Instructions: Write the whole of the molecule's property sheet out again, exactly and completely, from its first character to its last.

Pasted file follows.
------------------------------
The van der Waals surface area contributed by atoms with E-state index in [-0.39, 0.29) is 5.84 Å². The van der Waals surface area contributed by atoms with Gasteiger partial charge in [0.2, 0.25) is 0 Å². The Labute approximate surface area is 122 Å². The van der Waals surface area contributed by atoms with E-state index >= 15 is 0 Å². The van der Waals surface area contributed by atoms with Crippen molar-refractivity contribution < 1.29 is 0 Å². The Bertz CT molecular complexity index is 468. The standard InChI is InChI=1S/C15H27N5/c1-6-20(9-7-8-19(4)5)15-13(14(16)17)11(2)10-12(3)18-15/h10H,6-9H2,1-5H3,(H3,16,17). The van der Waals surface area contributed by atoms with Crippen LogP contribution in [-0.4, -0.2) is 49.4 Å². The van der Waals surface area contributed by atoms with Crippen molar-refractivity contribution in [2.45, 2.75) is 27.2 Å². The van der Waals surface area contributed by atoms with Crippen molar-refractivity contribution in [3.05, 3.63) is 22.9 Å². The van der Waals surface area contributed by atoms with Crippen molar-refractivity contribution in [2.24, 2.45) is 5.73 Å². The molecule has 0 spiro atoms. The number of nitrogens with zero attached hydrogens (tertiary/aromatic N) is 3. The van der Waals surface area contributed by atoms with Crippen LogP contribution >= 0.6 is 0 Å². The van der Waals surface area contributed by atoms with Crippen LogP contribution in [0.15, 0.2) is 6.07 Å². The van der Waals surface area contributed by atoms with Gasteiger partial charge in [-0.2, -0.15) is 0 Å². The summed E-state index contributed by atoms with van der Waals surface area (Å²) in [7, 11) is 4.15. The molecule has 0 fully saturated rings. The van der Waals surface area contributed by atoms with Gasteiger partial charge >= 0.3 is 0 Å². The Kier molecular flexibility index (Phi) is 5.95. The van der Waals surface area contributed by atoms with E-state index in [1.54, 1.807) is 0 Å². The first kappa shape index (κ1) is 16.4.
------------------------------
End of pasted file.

The van der Waals surface area contributed by atoms with E-state index in [-0.39, 0.29) is 5.84 Å². The van der Waals surface area contributed by atoms with Gasteiger partial charge in [0.2, 0.25) is 0 Å². The Labute approximate surface area is 122 Å². The van der Waals surface area contributed by atoms with E-state index >= 15 is 0 Å². The van der Waals surface area contributed by atoms with Crippen molar-refractivity contribution < 1.29 is 0 Å². The Bertz CT molecular complexity index is 468. The standard InChI is InChI=1S/C15H27N5/c1-6-20(9-7-8-19(4)5)15-13(14(16)17)11(2)10-12(3)18-15/h10H,6-9H2,1-5H3,(H3,16,17). The van der Waals surface area contributed by atoms with Crippen LogP contribution in [-0.4, -0.2) is 49.4 Å². The van der Waals surface area contributed by atoms with Crippen molar-refractivity contribution in [2.45, 2.75) is 27.2 Å². The van der Waals surface area contributed by atoms with Crippen molar-refractivity contribution in [3.05, 3.63) is 22.9 Å². The van der Waals surface area contributed by atoms with Crippen molar-refractivity contribution in [2.24, 2.45) is 5.73 Å². The molecule has 0 spiro atoms. The number of nitrogens with zero attached hydrogens (tertiary/aromatic N) is 3. The van der Waals surface area contributed by atoms with Crippen LogP contribution >= 0.6 is 0 Å². The van der Waals surface area contributed by atoms with Crippen LogP contribution in [0.15, 0.2) is 6.07 Å². The van der Waals surface area contributed by atoms with Gasteiger partial charge in [-0.2, -0.15) is 0 Å². The summed E-state index contributed by atoms with van der Waals surface area (Å²) in [7, 11) is 4.15. The molecule has 0 fully saturated rings. The van der Waals surface area contributed by atoms with Gasteiger partial charge >= 0.3 is 0 Å². The Kier molecular flexibility index (Phi) is 5.95. The van der Waals surface area contributed by atoms with E-state index in [1.54, 1.807) is 0 Å². The first kappa shape index (κ1) is 16.4.